Even if the COVID-19 pandemic were not happening, parents would still have to do months full of research to figure out what kind of activities to do with their kids once summer starts. The pandemic is only making this more challenging, and parents are struggling to find ways to occupy their kids’ time for the following months.
Finding fun activities to do around the house does have its limitations. Parents that are working from home feel even more anxious at the thought of having one or more little humans running through the house while they try to do their jobs, so they need to find a way to keep kids entertained while also contributing to their education.
Most modern parents go above and beyond to find innovative ways to entertain their kids. Still, if you come to think about your summers as a kid, did you really need all these pompous activities? We forget the fact that kids don’t see things the way we do. For most kids, summer equals freedom. They are free to not go to school, free to go to sleep or wake up late, free to play with their friends, and free to get bored if they want to.
Kids don’t need much to be entertained, as long as their curiosity is engaged. This is why you don’t need to go out of your way to schedule a summer full of activities to keep your little ones active. All you need is a bit of creativity and time. This is why we put together this list of fun activities parents can choose for their kids this summer. Some of these ideas may require you to play a part in the game as well, but we guarantee all of them will be fun for both adults and kids.
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Go camping in the woods
Kids love nature and can easily find a lot of things to do in the woods. Get everyone together, pack your bags, get a tent, and go on a family camping trip. Besides learning how to hitch a tent, there are lots of fun activities you can do with the kids. You can watch the stars at night, make a campfire, go hiking, hunt for treasures in the woods, and so much more.
If going in the woods is not possible, you can improvise a camping trip in your backyard. This is a free summer activity you can do at any time if you have a backyard, and the good news is you have a working kitchen and toilet only a few feet away.
Build a garden patch together
If you have a garden and want to teach your kids about nature, why not help them build a garden patch? You can plant vegetables, herbs, flowers, or anything that grows quickly. This will give the kids a sense of satisfaction knowing they planted, cared, and nurtured for the baby plants to grow.
If your kids are too little to be able to plant something, just dress them in some old clothes and let them go wild with a bit of dirt. Try to make the process into a game and teach them how nature needs to be loved and nurtured for the world to be a better place.
Enroll them in a day camp
With social distancing still a very important part of the pandemic recovery process, many parents think children’s camps are entirely closed. While some camps may not allow for an overnight stay, many day caps have opened in order to take the stress off of parents’ minds and give the kids a place to socialize, learn, and have fun.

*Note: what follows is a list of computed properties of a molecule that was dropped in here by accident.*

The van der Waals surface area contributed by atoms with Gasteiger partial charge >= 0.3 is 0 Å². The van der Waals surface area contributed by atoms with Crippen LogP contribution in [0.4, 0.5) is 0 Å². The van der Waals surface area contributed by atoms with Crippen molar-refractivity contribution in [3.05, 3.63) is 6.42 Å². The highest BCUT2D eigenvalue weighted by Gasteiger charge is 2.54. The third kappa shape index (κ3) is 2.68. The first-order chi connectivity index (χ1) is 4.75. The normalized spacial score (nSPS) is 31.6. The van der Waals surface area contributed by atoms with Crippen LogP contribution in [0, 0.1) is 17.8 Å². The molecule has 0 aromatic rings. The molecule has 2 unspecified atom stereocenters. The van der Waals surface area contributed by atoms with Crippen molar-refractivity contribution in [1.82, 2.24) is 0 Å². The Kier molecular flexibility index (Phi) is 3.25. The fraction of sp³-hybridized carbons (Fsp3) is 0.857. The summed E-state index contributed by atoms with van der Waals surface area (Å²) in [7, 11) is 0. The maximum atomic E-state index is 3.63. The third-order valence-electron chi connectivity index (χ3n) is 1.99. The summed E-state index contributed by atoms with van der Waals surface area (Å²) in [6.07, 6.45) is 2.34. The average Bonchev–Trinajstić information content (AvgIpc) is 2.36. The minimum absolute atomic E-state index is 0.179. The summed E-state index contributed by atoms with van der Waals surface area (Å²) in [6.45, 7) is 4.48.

Many Queens day camps, for example, are ready to receive kids in the best possible conditions, keeping in mind COVID-19 safety recommendations and ensuring all children can enjoy their summer in a safe and protected environment. This is a good opportunity for parents that work from home and need the place for themselves during those long business calls.
Create a scavenging diary
Scavenger hunts are always fun, especially when they are done outside, in nature. However, you can set up this game both indoors and out, and we guarantee it will have the same result. You can play scavenger hunt without a diary, but we think it will serve as a good way for kids to remember their efforts and get something rewarding after this.
The basic purpose of a scavenger hunt is to find hidden stuff by following some smart instructions. You can prepare the diary for the kids, writing down tips on how to find various objects, then leave some room on each page for the kids to stick their findings on. A scavenger hunt around the house will keep the kids engaged even if you don’t have the time to supervise them.
Host a garage sale with them
This is one good way to get the kids to tidy up their rooms and get rid of some stuff they don’t need. Garage sales are very popular in many neighborhoods, and you can engage the kids to help you clean up the entire house if you want to. Make it a fun process, and don’t rush it. After all, kids love games, so if you make this entire thing a game, they will get much more fulfillment out of this.
You can even put together a lemonade stand and sell some lemonade for the neighbors. Then, use the money you earned to do something fun for the entire family.
Explore your hometown like tourists
We are so focused on our daily lives and so used to what’s going on around us that we rarely raise our eyes to truly see our hometown as it is. Kids, on the other hand, are always curious about all that happens around them, so why not borrow some of their curiosity?
Take your kids out and explore the city as if you were tourists. Go to some of the local landmarks, museums, or historical places, eat someplace new, visit a park you never went to –